Sunday, 16 August 2009

Hissing cockroaches & rubber faces

Yesterday was great fun! With 18,000 visitors to the gardens we were kept busy all day. A number of events proved particularly memorable: children in the Exotic Creatures with Sharon Tregenza event were thrilled to be able to handle a four foot python, a Mexican red-kneed tarantula, hissing cockroaches and a giant millipede, courtesy of Edinburgh Butterfly & Insect World. Posh Josh - a brand new Beano character - was created by the excited audience of The Beano event. Look out for the cheeky chappy in October as he makes his debut in the Minnie the Minx comic strip.

Despite hearing Emmanuel Jal’s tragic story of his brutal childhood as a Sudanese child soldier, his audience left uplifted after dancing in the aisles to an impromptu performance of his peace-promoting hip hop. As Peg mentioned earlier Garrison Keillor proved yet again that he is the consummate raconteur, keeping his audience amused with both tales of bizarre small-town American characters and his not inconsiderable rubber face! (See below.)

Today saw my wee baby nephew wreak havoc in his Rhymetime event. Getting up on stage to perform when not invited and pulling the hair of other babies’ mums is just not on - that’s the last time he’ll be allowed into an event. So much to look forward to for the rest of us though!

Opening party!

Tradition dictates that the first Saturday night at the EIBF is party night, and so it was! The Highland Park Spiegeltent was creaky with the weight of the many party people who came from far and wide. Susan Rice welcomed everyone and toasted the opening of another three weeks of literary shenanigans in the dramatically lit garden of Charlotte Square, before handing over to this year's guest director Richard Holloway to declare the party started. Five piece electric band Rosy Blue kicked up with a rousing mix of blues, soul and rock 'n' roll while people quaffed curious concoctions of whisky, ginger ale and lime and nibbled at pakora, samosas and dips.

Despite the rising winds, the terrace was as busy as the inviting velvety-red interior. The chatter revolved around Carol Ann Duffy's powerful reading earlier in the evening; how Garrison Keillor's event put a smile on the face that lasted all day, all the more thrilling for his arriving on stage laden with luggage having nearly missed it due to flight troubles. Someone enjoyed the mild stushy between Lyn Gardner and Ruth Wishart over feminism, and recommended film-goers to see the film of Lyn's book, with screenplay by Nick Hornby, due in November. Fashion wise, there was more than one kilt and a fabulous blue cardigan; an unnamed source was heard to remark upon the pleasingly high numbers of attractive women wearing red.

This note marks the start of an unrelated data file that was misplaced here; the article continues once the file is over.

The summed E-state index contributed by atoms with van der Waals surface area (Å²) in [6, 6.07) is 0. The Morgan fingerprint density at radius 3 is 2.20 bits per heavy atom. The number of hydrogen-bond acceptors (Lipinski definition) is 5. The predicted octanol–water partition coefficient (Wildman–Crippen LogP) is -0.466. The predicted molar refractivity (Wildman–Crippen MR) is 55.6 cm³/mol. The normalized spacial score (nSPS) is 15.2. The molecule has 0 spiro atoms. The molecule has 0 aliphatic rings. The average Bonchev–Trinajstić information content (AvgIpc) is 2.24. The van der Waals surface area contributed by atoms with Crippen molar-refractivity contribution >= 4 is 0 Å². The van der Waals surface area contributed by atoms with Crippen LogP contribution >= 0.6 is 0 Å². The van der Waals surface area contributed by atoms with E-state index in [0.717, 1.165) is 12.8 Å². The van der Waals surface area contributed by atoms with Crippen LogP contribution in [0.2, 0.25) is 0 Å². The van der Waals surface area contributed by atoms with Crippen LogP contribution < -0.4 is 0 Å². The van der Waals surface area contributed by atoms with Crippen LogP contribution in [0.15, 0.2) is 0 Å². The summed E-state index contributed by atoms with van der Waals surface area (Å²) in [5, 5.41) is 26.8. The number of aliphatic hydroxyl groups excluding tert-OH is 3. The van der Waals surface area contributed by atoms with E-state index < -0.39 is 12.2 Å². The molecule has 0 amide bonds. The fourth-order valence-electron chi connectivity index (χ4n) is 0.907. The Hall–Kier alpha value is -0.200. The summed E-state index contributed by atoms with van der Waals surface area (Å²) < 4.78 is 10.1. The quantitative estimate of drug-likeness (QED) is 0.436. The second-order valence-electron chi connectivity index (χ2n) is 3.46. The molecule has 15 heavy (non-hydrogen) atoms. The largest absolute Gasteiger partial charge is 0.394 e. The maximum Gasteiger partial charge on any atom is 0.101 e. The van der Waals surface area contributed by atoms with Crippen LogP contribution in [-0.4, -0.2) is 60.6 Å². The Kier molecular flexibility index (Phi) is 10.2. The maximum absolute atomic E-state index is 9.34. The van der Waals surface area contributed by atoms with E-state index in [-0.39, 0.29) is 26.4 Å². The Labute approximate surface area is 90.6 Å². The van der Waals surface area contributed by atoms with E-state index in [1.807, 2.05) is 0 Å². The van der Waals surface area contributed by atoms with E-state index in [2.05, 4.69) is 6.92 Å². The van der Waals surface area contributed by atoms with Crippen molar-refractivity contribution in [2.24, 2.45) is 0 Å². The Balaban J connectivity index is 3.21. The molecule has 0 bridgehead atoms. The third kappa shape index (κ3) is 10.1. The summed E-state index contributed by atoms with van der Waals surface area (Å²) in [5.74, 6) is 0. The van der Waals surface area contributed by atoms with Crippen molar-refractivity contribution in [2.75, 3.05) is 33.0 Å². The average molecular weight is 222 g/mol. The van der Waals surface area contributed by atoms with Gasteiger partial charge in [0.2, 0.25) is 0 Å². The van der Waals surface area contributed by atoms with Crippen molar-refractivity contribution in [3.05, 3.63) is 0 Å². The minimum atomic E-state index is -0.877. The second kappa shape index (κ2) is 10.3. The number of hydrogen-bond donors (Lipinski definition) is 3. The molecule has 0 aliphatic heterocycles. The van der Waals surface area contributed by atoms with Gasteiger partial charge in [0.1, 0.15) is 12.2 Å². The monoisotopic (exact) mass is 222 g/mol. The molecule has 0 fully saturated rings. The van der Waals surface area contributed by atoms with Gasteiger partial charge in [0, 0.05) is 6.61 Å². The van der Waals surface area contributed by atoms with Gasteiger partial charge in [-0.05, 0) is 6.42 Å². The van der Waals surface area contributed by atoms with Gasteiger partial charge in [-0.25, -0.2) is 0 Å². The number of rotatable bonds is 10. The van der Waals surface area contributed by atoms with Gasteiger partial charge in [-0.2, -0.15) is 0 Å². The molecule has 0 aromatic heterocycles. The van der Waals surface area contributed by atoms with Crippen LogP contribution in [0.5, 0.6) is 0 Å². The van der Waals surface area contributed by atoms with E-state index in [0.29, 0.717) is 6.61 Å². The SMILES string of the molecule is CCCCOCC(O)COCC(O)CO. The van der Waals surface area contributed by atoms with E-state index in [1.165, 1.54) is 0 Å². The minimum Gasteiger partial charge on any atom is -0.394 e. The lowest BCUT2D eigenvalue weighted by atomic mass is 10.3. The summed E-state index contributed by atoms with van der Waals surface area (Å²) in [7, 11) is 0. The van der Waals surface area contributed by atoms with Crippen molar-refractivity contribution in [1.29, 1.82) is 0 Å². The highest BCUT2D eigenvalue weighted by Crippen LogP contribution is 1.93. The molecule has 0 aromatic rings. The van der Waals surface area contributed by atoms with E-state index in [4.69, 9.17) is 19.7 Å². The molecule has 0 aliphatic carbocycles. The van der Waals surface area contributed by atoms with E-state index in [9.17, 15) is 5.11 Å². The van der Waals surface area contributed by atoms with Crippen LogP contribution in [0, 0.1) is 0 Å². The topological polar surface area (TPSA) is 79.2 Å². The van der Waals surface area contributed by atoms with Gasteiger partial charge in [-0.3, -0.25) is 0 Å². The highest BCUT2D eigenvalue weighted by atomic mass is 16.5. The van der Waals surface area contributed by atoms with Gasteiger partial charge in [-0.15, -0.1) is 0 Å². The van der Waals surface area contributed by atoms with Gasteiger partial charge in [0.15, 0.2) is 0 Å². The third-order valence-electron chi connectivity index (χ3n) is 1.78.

Among the revellers were contemporary Scottish ladies' man Alan Bissett, sci-fi writer Ken MacLeod, Poet Laureate Carol Ann Duffy, novelist Ewan Morrison and poet Emily Ballou (who missed her train and was preparing to taxi home to Glasgow to make dinner for Hilda Doolittle. Hilda is 14 years old, and Emily's dog). By far the most intriguing line of the evening goes to this snippet, surreptitiously uttered: 'And of course, she spent her whole life not being able to tell A SOUL'. A novel born, perhaps... People danced. The wind caroused with the trees. The rain stayed away and the fireworks burst over George Street to the delighted noises people reserve for fireworks just as the party-goers started to totter home, tipsy with anticipation of what the next three weeks could bring.